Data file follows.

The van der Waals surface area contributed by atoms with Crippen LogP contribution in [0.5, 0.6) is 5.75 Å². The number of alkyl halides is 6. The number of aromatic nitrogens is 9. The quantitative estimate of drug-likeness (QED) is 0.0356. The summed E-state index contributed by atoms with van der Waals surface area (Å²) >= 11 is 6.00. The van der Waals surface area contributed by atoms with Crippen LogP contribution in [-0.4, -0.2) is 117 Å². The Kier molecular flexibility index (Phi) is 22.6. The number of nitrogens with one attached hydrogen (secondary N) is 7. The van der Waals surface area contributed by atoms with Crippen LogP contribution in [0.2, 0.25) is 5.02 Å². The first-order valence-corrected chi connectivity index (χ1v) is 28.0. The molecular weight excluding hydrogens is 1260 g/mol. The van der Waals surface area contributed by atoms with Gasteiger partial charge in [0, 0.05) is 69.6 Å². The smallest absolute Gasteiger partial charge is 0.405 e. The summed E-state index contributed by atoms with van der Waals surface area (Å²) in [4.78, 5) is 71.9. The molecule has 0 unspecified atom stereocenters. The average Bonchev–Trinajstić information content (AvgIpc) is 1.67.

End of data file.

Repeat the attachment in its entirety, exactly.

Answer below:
The van der Waals surface area contributed by atoms with Crippen LogP contribution in [0.5, 0.6) is 5.75 Å². The number of alkyl halides is 6. The number of aromatic nitrogens is 9. The quantitative estimate of drug-likeness (QED) is 0.0356. The summed E-state index contributed by atoms with van der Waals surface area (Å²) >= 11 is 6.00. The van der Waals surface area contributed by atoms with Crippen LogP contribution in [-0.4, -0.2) is 117 Å². The Kier molecular flexibility index (Phi) is 22.6. The number of nitrogens with one attached hydrogen (secondary N) is 7. The van der Waals surface area contributed by atoms with Crippen LogP contribution in [0.2, 0.25) is 5.02 Å². The first-order valence-corrected chi connectivity index (χ1v) is 28.0. The molecular weight excluding hydrogens is 1260 g/mol. The van der Waals surface area contributed by atoms with Gasteiger partial charge in [0, 0.05) is 69.6 Å². The smallest absolute Gasteiger partial charge is 0.405 e. The summed E-state index contributed by atoms with van der Waals surface area (Å²) in [4.78, 5) is 71.9. The molecule has 0 unspecified atom stereocenters. The average Bonchev–Trinajstić information content (AvgIpc) is 1.67.